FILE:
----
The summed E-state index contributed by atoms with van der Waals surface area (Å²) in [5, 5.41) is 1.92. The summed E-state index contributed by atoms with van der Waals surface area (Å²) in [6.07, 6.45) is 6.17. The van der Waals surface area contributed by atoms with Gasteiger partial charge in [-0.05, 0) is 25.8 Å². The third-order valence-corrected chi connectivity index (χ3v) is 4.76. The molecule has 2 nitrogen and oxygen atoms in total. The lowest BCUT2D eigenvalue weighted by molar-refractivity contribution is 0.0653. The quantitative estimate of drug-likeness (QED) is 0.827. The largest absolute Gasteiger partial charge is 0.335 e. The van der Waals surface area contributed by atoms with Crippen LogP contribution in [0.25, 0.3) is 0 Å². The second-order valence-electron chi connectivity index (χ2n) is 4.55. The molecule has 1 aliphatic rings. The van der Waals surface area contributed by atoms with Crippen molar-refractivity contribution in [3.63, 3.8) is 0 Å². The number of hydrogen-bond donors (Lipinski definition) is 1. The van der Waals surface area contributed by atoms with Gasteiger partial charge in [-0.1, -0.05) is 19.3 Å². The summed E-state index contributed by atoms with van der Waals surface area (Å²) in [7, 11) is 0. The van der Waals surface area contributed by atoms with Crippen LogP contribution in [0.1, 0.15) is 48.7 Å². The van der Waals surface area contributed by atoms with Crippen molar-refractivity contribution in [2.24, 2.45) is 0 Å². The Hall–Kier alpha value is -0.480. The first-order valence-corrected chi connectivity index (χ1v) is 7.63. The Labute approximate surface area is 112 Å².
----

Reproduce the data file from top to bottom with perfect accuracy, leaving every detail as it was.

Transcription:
The summed E-state index contributed by atoms with van der Waals surface area (Å²) in [5, 5.41) is 1.92. The summed E-state index contributed by atoms with van der Waals surface area (Å²) in [6.07, 6.45) is 6.17. The van der Waals surface area contributed by atoms with Gasteiger partial charge in [-0.05, 0) is 25.8 Å². The third-order valence-corrected chi connectivity index (χ3v) is 4.76. The molecule has 2 nitrogen and oxygen atoms in total. The lowest BCUT2D eigenvalue weighted by molar-refractivity contribution is 0.0653. The quantitative estimate of drug-likeness (QED) is 0.827. The largest absolute Gasteiger partial charge is 0.335 e. The van der Waals surface area contributed by atoms with Crippen LogP contribution in [0.25, 0.3) is 0 Å². The second-order valence-electron chi connectivity index (χ2n) is 4.55. The molecule has 1 aliphatic rings. The van der Waals surface area contributed by atoms with Crippen molar-refractivity contribution in [3.63, 3.8) is 0 Å². The number of hydrogen-bond donors (Lipinski definition) is 1. The van der Waals surface area contributed by atoms with Gasteiger partial charge in [-0.1, -0.05) is 19.3 Å². The summed E-state index contributed by atoms with van der Waals surface area (Å²) in [7, 11) is 0. The van der Waals surface area contributed by atoms with Crippen LogP contribution in [0.1, 0.15) is 48.7 Å². The van der Waals surface area contributed by atoms with Crippen molar-refractivity contribution in [2.24, 2.45) is 0 Å². The Hall–Kier alpha value is -0.480. The first-order valence-corrected chi connectivity index (χ1v) is 7.63. The Labute approximate surface area is 112 Å².